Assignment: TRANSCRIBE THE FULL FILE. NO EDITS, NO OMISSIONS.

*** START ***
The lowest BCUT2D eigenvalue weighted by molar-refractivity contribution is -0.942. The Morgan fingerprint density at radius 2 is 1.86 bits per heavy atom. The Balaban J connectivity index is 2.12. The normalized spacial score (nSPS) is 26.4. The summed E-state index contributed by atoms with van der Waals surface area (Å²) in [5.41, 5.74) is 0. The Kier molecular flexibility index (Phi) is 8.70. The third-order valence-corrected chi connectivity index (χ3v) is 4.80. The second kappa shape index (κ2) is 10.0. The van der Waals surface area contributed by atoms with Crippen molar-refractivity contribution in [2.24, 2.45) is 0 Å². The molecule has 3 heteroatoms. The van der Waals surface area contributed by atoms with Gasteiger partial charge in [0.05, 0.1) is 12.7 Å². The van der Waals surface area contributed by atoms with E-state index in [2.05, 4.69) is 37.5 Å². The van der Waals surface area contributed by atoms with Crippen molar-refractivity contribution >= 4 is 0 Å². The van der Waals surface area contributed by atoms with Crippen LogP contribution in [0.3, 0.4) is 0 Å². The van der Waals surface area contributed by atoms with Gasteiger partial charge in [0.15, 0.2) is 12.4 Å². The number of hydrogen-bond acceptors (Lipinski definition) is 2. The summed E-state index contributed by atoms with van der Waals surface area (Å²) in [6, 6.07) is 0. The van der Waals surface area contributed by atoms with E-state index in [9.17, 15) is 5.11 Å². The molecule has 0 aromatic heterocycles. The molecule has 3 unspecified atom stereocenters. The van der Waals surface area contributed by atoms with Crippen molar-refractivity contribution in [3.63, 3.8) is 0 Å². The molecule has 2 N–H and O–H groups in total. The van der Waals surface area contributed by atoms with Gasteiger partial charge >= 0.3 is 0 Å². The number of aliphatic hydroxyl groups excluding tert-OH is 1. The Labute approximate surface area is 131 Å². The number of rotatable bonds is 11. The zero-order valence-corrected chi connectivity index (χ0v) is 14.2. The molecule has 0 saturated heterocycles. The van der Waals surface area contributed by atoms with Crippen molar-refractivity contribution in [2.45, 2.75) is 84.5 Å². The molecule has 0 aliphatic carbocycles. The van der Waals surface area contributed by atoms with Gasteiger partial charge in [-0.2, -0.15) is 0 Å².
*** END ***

The lowest BCUT2D eigenvalue weighted by molar-refractivity contribution is -0.942. The Morgan fingerprint density at radius 2 is 1.86 bits per heavy atom. The Balaban J connectivity index is 2.12. The normalized spacial score (nSPS) is 26.4. The summed E-state index contributed by atoms with van der Waals surface area (Å²) in [5.41, 5.74) is 0. The Kier molecular flexibility index (Phi) is 8.70. The third-order valence-corrected chi connectivity index (χ3v) is 4.80. The second kappa shape index (κ2) is 10.0. The van der Waals surface area contributed by atoms with Crippen molar-refractivity contribution in [2.24, 2.45) is 0 Å². The molecule has 3 heteroatoms. The van der Waals surface area contributed by atoms with Gasteiger partial charge in [0.05, 0.1) is 12.7 Å². The van der Waals surface area contributed by atoms with E-state index in [2.05, 4.69) is 37.5 Å². The van der Waals surface area contributed by atoms with Crippen molar-refractivity contribution >= 4 is 0 Å². The van der Waals surface area contributed by atoms with Crippen LogP contribution in [0.3, 0.4) is 0 Å². The van der Waals surface area contributed by atoms with Gasteiger partial charge in [0.15, 0.2) is 12.4 Å². The number of hydrogen-bond acceptors (Lipinski definition) is 2. The summed E-state index contributed by atoms with van der Waals surface area (Å²) in [6, 6.07) is 0. The van der Waals surface area contributed by atoms with E-state index in [9.17, 15) is 5.11 Å². The molecule has 0 aromatic heterocycles. The molecule has 3 unspecified atom stereocenters. The van der Waals surface area contributed by atoms with Crippen molar-refractivity contribution in [3.63, 3.8) is 0 Å². The molecule has 2 N–H and O–H groups in total. The van der Waals surface area contributed by atoms with Gasteiger partial charge >= 0.3 is 0 Å². The number of aliphatic hydroxyl groups excluding tert-OH is 1. The Labute approximate surface area is 131 Å². The number of rotatable bonds is 11. The zero-order valence-corrected chi connectivity index (χ0v) is 14.2. The molecule has 0 saturated heterocycles. The van der Waals surface area contributed by atoms with Crippen molar-refractivity contribution in [2.45, 2.75) is 84.5 Å². The molecule has 0 aliphatic carbocycles. The van der Waals surface area contributed by atoms with Gasteiger partial charge in [-0.2, -0.15) is 0 Å².